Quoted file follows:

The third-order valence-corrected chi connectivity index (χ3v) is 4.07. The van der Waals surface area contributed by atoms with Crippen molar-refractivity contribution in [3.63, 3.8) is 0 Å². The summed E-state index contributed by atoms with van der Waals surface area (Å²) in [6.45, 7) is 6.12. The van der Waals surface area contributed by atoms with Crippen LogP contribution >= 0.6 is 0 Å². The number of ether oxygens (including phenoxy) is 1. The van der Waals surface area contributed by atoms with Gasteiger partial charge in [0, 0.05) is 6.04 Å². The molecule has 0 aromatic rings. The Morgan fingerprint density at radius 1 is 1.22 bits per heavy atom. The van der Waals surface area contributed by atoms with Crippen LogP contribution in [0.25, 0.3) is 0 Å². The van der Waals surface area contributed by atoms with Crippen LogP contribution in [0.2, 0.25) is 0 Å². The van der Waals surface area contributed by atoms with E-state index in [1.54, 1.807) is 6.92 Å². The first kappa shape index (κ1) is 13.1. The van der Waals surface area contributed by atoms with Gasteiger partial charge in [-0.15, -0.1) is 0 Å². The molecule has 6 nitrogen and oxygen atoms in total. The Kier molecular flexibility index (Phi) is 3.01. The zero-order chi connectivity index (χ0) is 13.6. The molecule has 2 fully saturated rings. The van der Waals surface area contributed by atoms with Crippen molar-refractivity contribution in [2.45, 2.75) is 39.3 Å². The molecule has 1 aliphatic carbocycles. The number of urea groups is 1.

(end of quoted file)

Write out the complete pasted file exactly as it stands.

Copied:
The third-order valence-corrected chi connectivity index (χ3v) is 4.07. The van der Waals surface area contributed by atoms with Crippen molar-refractivity contribution in [3.63, 3.8) is 0 Å². The summed E-state index contributed by atoms with van der Waals surface area (Å²) in [6.45, 7) is 6.12. The van der Waals surface area contributed by atoms with Crippen LogP contribution >= 0.6 is 0 Å². The number of ether oxygens (including phenoxy) is 1. The van der Waals surface area contributed by atoms with Gasteiger partial charge in [0, 0.05) is 6.04 Å². The molecule has 0 aromatic rings. The Morgan fingerprint density at radius 1 is 1.22 bits per heavy atom. The van der Waals surface area contributed by atoms with Crippen LogP contribution in [0.25, 0.3) is 0 Å². The van der Waals surface area contributed by atoms with Crippen LogP contribution in [0.2, 0.25) is 0 Å². The van der Waals surface area contributed by atoms with E-state index in [1.54, 1.807) is 6.92 Å². The first kappa shape index (κ1) is 13.1. The van der Waals surface area contributed by atoms with Gasteiger partial charge in [-0.15, -0.1) is 0 Å². The molecule has 6 nitrogen and oxygen atoms in total. The Kier molecular flexibility index (Phi) is 3.01. The zero-order chi connectivity index (χ0) is 13.6. The molecule has 2 fully saturated rings. The van der Waals surface area contributed by atoms with Crippen molar-refractivity contribution in [2.45, 2.75) is 39.3 Å². The molecule has 1 aliphatic carbocycles. The number of urea groups is 1.